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Are mortgage rates affecting the LGTBQ community in particular?

House prices in the US have increased by a large margin in the last two years, and LGBTQ people are more affected by the prices compared to most.

Mortgage rates likely to rise before they fall again

Homebuyers have been struck by expensive house prices since the covid-19 pandemic had its first let up in July 2020, especially in the last year. The year-on-year price increase is more than 18 percent, pricing out many people from getting into the housing market.

One group that has been disproportionately affected has been the LGBTQ+ community. This is due to a confluence of factors, but with such an expensive market a big problem has been acquiring the capital to pay for their first house.

What has happened with mortgage prices in 2022?

The 30-year fixed-rate mortgage averaged 5.78 percent as of 16 June, the highest it’s been since 2008. Although homebuyers are feeling the pinch, rates had been historically low since the pandemic at just 2.93 percent a year ago.

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The reason for the increase in mortgage rates is mostly due to interest rate hikes by the Federal Reserve. Policymakers have been steadily increasing interest rates in an effort to drive down inflation. The latest rate rise, implemented 15 June, was a 75-basis point jump; the fastest rate hike since 1994. With inflation still very high and lending rates elevated, this means bad news for those hoping to see lower mortgage rates any time soon, as well as those who’s jobs could be threatened by the forced slowing of the economy.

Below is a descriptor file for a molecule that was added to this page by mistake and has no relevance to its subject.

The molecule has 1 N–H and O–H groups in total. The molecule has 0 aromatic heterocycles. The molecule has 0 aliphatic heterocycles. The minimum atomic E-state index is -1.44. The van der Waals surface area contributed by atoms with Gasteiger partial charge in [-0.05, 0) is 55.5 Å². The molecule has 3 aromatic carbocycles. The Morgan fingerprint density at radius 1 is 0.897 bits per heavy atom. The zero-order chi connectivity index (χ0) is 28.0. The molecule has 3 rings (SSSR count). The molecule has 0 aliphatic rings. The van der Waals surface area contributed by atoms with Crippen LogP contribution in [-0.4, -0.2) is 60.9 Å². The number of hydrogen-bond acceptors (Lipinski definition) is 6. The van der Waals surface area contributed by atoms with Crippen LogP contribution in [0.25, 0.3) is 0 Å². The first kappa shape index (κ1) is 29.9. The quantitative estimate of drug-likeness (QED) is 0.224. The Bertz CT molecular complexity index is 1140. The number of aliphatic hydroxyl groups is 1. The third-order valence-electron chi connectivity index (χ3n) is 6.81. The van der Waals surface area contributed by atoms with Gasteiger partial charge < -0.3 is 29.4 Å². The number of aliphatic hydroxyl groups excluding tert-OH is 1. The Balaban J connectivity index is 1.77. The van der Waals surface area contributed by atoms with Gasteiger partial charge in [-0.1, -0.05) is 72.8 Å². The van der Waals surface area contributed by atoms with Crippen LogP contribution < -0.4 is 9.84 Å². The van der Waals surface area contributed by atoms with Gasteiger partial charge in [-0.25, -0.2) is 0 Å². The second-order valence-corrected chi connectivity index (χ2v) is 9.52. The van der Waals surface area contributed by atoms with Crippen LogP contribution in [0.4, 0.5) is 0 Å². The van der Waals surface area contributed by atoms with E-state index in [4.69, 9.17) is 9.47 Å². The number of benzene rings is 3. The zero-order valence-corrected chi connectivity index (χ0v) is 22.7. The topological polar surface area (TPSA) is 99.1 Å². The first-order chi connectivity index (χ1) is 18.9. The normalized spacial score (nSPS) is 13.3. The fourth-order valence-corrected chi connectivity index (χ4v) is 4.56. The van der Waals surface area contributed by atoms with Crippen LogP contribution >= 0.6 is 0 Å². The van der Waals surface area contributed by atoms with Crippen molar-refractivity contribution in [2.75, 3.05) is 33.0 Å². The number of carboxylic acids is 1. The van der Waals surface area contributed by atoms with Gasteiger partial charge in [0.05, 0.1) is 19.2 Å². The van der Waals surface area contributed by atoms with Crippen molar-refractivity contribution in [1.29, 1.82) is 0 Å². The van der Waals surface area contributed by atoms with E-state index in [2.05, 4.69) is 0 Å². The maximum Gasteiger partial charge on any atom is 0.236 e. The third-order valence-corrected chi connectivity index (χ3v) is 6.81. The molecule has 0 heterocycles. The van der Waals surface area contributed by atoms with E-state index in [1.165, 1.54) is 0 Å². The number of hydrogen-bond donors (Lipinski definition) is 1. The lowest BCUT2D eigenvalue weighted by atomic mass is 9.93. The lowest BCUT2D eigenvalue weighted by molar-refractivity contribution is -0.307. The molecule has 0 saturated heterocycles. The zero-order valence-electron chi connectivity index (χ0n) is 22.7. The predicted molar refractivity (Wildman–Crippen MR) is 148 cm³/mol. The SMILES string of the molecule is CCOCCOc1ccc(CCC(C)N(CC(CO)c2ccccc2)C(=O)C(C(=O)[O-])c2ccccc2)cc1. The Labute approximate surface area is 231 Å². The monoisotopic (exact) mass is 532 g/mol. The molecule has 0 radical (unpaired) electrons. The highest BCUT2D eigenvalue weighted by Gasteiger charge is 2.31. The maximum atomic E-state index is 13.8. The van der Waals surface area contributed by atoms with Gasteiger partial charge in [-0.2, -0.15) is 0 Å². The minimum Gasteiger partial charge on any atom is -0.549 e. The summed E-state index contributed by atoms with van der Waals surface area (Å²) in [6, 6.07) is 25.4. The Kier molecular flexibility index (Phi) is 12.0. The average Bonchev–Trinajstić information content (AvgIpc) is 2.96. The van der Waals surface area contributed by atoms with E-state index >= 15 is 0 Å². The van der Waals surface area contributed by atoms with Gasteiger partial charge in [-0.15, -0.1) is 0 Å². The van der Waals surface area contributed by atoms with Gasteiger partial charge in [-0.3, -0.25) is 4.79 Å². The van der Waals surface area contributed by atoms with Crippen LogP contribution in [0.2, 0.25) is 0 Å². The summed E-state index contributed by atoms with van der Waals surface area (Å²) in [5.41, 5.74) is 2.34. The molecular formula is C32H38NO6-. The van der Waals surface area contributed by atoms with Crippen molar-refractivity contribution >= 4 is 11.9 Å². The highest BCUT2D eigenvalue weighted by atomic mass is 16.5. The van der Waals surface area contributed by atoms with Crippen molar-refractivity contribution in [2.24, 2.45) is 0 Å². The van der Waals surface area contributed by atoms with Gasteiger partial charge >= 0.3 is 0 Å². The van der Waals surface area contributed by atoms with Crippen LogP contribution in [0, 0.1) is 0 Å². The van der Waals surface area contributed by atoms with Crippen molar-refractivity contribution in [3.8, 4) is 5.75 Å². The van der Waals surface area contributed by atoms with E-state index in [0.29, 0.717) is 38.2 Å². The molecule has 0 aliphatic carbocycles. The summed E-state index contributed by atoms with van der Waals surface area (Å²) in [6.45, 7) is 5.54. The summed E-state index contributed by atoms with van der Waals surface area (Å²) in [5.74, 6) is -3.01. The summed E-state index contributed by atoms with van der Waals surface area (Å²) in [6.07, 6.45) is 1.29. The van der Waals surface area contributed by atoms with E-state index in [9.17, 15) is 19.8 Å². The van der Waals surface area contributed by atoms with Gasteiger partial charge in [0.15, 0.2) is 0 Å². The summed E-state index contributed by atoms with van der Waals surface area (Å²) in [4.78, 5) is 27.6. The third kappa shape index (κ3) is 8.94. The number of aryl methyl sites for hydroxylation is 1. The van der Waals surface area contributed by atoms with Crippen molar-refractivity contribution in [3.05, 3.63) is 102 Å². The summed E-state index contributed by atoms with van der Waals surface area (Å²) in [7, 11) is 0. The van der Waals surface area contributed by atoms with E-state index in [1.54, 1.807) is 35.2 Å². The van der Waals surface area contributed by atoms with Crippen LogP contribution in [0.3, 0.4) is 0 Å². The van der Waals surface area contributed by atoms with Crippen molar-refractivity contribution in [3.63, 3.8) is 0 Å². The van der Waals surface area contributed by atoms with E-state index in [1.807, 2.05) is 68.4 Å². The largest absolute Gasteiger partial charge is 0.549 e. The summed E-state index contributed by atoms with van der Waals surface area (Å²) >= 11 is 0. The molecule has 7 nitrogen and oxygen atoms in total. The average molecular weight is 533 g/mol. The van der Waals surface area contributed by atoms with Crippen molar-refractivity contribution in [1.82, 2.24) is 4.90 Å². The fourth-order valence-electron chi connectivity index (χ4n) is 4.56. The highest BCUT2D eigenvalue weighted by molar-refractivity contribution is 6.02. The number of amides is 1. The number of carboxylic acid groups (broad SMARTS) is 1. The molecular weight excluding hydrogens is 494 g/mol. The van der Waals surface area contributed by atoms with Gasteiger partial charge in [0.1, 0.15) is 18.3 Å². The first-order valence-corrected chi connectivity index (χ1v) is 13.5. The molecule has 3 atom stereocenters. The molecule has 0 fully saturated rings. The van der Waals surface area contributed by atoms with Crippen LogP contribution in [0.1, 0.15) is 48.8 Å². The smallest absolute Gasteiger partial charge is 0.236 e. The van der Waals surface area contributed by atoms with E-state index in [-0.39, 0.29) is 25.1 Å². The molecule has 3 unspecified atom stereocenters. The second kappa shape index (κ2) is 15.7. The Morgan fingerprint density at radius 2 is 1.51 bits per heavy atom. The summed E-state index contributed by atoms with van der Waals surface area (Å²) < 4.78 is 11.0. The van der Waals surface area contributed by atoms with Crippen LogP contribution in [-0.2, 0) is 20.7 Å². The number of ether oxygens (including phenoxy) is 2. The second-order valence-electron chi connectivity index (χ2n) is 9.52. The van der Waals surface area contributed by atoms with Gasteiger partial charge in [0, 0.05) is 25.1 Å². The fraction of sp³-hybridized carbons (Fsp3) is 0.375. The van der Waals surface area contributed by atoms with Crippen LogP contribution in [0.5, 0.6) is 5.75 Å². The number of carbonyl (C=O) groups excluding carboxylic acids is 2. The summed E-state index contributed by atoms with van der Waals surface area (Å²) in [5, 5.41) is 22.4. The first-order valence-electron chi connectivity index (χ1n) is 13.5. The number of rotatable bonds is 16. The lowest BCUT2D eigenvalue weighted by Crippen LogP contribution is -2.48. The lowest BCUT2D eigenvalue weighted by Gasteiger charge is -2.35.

Why are LGBTQ people struggling more than others?

With house prices so high, the people in an advantageous position are those who are already on the property ladder and can sell their old property. In relation to this statistic, 70 percent of non-LGBTQ+ adults abd 75 percent of non-LGBTQ+ couples own a property. However, for LGBTQ+ groups, these numbers are 50 and 64 percent respectively, in data aquired by the Williams Institute at the UCLA School of Law.

There is plenty of evidence that the reasoning behind this discrepancy is due to discrimination. Data from 1990 to 2015 found LQBTQ+ applicants were 73 percent more likely to be denied a loan versus heterosexual couples, according to the NAGLREP 2020-2021 report. Young LGBTQ people are also more liekly to be homeless at a young age compared to their peers, making homeownership a distant dream.

“I do think it is an unfortunate reality that we are probably going to be disproportionately impacted by higher costs, if not prohibited from purchasing all together,” Ryan Weyandt, the CEO of the LGBTQ+ Real Estate Alliance said.

And with further rate hikes expected, purchasing a house will prove to be more difficult as the year continues.